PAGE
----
Thai govt plans to ‘rice’ to the occasion with decade-old grain auction

Photo courtesy of Bangkok Post

The Thai government expressed a strong intent to auction off the last remaining stocks of decade-old rice.

This move is in line to replenish the state coffers, as made clear by Deputy Prime Minister and Commerce Minister Phumtham Wechayachai, in a recent Facebook post. The aged rice in question is part of the controversial rice-pledging scheme initiated during the administration of former Prime Minister Yingluck Shinawatra.

Phumtham emphasised that the auctioning of this old rice would be a more feasible alternative to letting it rot and lose all value. He went on to clarify that the Commerce Ministry holds no power over dictating the actions of any private company that wins the auction and decides to purchase the rice.

“From my understanding, several distillers have shown interest in acquiring the rice for alcohol production. Additionally, some rice exporters are considering tapping into markets in South Africa.”

Addressing concerns around the possible presence of aflatoxins in the aged rice, which could potentially lead to cancer, Phumtham assured that modern technology could be utilised to improve the rice’s quality, making it safe for consumption.

“I aim to fulfil my duties for the benefit of the country, yet my intentions seem to be misunderstood.”

Defence Minister Sutin Klungsang, during a visit to the 15th Military Circle in Phetchaburi, rebuffed reports suggesting that his ministry would purchase the old rice for feeding soldiers. He pledged that only good-quality food would be provided to every soldier.

“Be assured that no substandard rice will be served.”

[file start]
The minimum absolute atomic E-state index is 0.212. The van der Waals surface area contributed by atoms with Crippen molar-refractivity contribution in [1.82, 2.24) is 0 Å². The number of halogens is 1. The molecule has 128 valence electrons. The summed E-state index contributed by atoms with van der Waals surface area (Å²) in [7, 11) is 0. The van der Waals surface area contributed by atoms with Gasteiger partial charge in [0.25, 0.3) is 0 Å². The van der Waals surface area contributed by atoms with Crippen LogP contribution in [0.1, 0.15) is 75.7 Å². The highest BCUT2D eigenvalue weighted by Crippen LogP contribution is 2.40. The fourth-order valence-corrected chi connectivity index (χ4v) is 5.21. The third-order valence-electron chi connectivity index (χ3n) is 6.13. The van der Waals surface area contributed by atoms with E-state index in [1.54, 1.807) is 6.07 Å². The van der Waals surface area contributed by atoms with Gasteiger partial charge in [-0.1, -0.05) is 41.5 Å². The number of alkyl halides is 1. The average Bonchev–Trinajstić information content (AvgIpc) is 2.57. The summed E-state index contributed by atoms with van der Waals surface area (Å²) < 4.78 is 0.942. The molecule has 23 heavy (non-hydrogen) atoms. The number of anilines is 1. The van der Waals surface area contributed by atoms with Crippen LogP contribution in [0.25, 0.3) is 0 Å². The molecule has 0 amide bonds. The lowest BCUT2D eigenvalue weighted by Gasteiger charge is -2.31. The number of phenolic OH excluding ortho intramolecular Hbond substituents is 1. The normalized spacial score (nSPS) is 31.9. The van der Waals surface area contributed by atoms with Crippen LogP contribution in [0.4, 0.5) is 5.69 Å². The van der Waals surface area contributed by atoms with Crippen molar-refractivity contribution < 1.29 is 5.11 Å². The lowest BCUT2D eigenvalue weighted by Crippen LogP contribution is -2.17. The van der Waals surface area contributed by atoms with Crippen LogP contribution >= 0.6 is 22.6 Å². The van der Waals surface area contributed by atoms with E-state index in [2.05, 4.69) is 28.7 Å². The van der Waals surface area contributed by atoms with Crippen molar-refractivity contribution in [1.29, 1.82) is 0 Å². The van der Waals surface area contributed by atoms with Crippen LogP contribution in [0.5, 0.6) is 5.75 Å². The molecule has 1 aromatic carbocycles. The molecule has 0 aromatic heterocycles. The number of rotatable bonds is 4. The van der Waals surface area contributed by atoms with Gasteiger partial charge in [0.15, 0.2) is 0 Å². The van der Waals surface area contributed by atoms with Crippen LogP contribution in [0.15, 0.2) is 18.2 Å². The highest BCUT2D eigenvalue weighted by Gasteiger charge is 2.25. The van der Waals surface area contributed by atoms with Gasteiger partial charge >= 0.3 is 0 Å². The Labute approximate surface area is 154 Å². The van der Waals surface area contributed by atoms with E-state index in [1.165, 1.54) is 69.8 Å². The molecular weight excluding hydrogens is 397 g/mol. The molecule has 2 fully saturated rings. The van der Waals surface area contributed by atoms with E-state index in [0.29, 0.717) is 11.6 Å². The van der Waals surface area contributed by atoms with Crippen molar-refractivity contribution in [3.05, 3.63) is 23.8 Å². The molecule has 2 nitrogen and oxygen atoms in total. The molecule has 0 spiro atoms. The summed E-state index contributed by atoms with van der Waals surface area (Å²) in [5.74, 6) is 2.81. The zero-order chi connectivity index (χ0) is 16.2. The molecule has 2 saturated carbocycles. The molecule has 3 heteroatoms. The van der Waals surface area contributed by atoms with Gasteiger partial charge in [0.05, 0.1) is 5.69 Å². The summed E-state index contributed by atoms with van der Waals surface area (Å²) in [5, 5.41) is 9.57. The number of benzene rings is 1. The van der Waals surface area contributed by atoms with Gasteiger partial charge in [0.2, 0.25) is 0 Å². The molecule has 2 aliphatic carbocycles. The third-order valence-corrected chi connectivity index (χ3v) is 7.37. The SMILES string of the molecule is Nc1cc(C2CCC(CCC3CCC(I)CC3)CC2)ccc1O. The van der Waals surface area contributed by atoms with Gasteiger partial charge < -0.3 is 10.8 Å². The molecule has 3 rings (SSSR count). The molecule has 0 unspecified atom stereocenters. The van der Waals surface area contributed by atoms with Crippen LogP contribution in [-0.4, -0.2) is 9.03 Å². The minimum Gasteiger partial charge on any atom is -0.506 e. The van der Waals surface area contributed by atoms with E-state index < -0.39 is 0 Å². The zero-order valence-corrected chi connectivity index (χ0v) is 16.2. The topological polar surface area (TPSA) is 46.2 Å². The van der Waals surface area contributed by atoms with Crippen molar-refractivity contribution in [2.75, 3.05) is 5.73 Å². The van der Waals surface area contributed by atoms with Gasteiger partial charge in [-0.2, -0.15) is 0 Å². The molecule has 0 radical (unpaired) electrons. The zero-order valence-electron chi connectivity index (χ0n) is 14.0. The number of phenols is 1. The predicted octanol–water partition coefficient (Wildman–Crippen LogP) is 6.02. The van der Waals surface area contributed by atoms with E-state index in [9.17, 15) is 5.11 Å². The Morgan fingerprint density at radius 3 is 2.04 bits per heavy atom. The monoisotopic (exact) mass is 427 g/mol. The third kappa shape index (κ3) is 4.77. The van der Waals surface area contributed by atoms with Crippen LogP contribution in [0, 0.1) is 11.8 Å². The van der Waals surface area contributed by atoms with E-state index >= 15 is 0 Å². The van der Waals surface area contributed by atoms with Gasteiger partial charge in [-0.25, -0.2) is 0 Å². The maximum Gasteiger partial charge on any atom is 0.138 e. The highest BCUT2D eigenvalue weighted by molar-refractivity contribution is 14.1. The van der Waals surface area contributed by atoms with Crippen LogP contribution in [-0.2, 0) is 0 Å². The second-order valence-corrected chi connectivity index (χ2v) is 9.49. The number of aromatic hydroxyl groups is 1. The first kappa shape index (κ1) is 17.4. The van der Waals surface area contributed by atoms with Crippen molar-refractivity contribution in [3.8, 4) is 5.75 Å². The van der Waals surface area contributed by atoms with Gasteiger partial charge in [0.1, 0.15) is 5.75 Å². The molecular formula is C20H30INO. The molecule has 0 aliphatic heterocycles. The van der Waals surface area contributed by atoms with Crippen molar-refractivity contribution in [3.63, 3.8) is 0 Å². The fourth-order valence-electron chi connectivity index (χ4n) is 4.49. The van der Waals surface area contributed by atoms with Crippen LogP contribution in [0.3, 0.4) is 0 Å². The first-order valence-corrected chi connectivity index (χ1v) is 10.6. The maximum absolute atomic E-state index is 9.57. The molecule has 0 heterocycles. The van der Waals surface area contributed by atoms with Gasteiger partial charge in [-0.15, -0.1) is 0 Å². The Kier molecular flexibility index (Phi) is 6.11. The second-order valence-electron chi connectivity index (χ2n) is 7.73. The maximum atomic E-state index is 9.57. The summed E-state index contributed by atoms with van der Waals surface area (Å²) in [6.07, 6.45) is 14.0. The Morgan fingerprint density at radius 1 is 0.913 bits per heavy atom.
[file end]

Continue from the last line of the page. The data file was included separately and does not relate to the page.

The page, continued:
Prime Minister Srettha Thavisin previously announced that the government will send rice samples for laboratory testing to confirm their safety. Government spokesperson Chai Wacharonke also revealed plans to contact the Department of Medical Sciences to conduct tests on the rice stored in Surin warehouses.

This step aims to alleviate social media-induced fears about the rice’s safety for consumption or sale, reported Bangkok Post. However, Weerachai Phutdhawong, a renowned organic chemistry expert, who was asked to test samples from Surin, has reportedly found aflatoxins on the rice. Aflatoxins are known to increase the risk of liver cancer.

UPDATE: Thailand to test decade-old rice stockpile for safety

The Government of Thailand confirmed that it will conduct lab tests on a decade-old rice stockpile to ascertain its safety for human consumption. This rice, a remnant from the tenure of ex-Prime Minister Yingluck Shinawatra, has been stored in Surin warehouses. Prime Minister Srettha Thavisin assured this move in response to public demand for an official inspection of the rice quality by independent bodies.

The 62 year old prime minister’s declaration followed a series of public rice-eating stunts by Deputy Prime Minister and Commerce Minister Phumtham Wechayachai and himself. These efforts were aimed at convincing the public about the rice’s edibility. The rice, a part of the contentious rice-pledging scheme from a decade ago, has been under scrutiny for its safety.

Addressing the matter, Srettha said the government treats consumer safety as very important.

“If it [the old rice] is proved to be unsafe to eat, we aren’t going to sell it. The government has quite a clear stance on this.”